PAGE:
2013,1,DEPT OF HEALTH AND SOCIAL SV,MANAGEMENT SERVICES,BRICCO,EATING PLACES RESTAURANTS,06/13/2012,$56.01
2013,1,DEPT OF LABOR,OSHABLS,COURTESY WRITE OFF,INTERNAL TRANSACTION,06/18/2012,$-3.14
...

Ingesting a CSV with Logstash

Our folder structure for this project would look like this:

/elastic-csv
    pipeline.conf    
    logstash-6.2.4/
    State_Employee_Credit_Card_Transactions.csv

We are going to use Logstash for ingesting the data. Let’s download it and put it in this same folder. https://artifacts.elastic.co/downloads/logstash/logstash-6.2.4.tar.gz

Note: Logstash needs a Java runtime to be installed, OpenJDK is fine

Pipeline configuration (pipeline.conf)

The Logstash event processing pipeline has three stages: inputs → filters → outputs. Inputs generate events, filters modify them, and outputs ship them elsewhere. Inputs and outputs support codecs that enable you to encode or decode the data as it enters or exits the pipeline without having to use a separate filter.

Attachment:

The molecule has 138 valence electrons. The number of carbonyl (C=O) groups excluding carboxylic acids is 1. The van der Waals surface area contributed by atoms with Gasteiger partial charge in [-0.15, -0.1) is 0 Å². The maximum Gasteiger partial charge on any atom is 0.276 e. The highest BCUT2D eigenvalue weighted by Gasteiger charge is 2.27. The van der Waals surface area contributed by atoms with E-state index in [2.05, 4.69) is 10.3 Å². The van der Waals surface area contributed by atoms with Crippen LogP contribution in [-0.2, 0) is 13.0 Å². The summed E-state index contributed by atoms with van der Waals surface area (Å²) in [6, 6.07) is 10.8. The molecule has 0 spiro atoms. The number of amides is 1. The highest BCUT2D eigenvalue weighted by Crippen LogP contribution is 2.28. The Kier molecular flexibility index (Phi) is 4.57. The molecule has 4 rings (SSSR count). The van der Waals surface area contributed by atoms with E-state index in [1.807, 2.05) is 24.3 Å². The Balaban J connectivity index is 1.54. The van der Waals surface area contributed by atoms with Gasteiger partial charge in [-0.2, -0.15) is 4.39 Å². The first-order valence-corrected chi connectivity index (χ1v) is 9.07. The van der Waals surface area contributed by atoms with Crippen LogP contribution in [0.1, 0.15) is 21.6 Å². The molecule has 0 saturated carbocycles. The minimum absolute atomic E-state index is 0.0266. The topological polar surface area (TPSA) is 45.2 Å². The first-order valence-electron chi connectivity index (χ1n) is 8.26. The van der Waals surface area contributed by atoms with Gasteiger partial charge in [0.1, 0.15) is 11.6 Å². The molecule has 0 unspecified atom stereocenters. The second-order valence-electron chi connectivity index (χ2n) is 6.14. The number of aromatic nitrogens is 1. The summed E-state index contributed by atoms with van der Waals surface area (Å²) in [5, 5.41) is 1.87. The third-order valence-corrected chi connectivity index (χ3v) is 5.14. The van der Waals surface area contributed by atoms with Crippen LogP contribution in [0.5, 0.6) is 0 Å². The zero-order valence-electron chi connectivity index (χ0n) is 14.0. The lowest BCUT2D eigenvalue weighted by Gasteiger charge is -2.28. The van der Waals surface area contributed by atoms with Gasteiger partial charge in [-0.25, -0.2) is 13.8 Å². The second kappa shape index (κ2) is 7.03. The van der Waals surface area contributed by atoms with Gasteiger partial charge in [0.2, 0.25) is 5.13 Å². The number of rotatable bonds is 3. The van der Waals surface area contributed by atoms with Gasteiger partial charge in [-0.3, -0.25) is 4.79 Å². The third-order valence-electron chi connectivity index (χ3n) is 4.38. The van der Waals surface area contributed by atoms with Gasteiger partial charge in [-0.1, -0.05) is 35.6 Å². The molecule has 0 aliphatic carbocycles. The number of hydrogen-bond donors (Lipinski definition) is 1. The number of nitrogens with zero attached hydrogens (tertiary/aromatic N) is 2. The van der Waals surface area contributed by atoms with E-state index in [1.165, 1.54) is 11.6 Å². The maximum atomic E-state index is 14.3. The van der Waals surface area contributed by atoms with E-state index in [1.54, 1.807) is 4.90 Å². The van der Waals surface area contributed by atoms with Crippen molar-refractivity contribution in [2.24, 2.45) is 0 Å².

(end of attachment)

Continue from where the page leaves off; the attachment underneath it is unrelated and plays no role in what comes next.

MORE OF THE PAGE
input {}

filter {}

output {}

The file input

The file input stream events from files, normally by tailing them in a manner similar to tail -0F but optionally reading them from the beginning, which is exactly what we are going to do with this file.

input {
    file {
        path => "path/to/State_Employee_Credit_Card_Transactions.csv"
        start_position => "beginning"
        sincedb_path => "/dev/null"
    }
}

note: the path must be absolute

This input will pass along every line of the file through the filters, starting from the beggining. Logstash also keeps track of the last processed line in the csv, writing a log file specified in sincedb_path. We are probably going to be testing and debugging the pipeline, so want to set it to /dev/null to start afresh every time.

The csv filter

Once we have specificed the input{} there are a couple of filters we will use. Let’s start with the csv filter: we should tell the names of the columns that will become field names of our documents.

    csv {
        separator => ","
        columns => ["FISCAL_YEAR","FISCAL_PERIOD","DEPT_NAME","DIV_NAME","MERCHANT","CAT_DESCR","TRANS_DT","MERCHANDISE_AMT"]
        skip_header => true
    }

Testing our pipeline

For now, this is the pipeline we have:

input {
    file {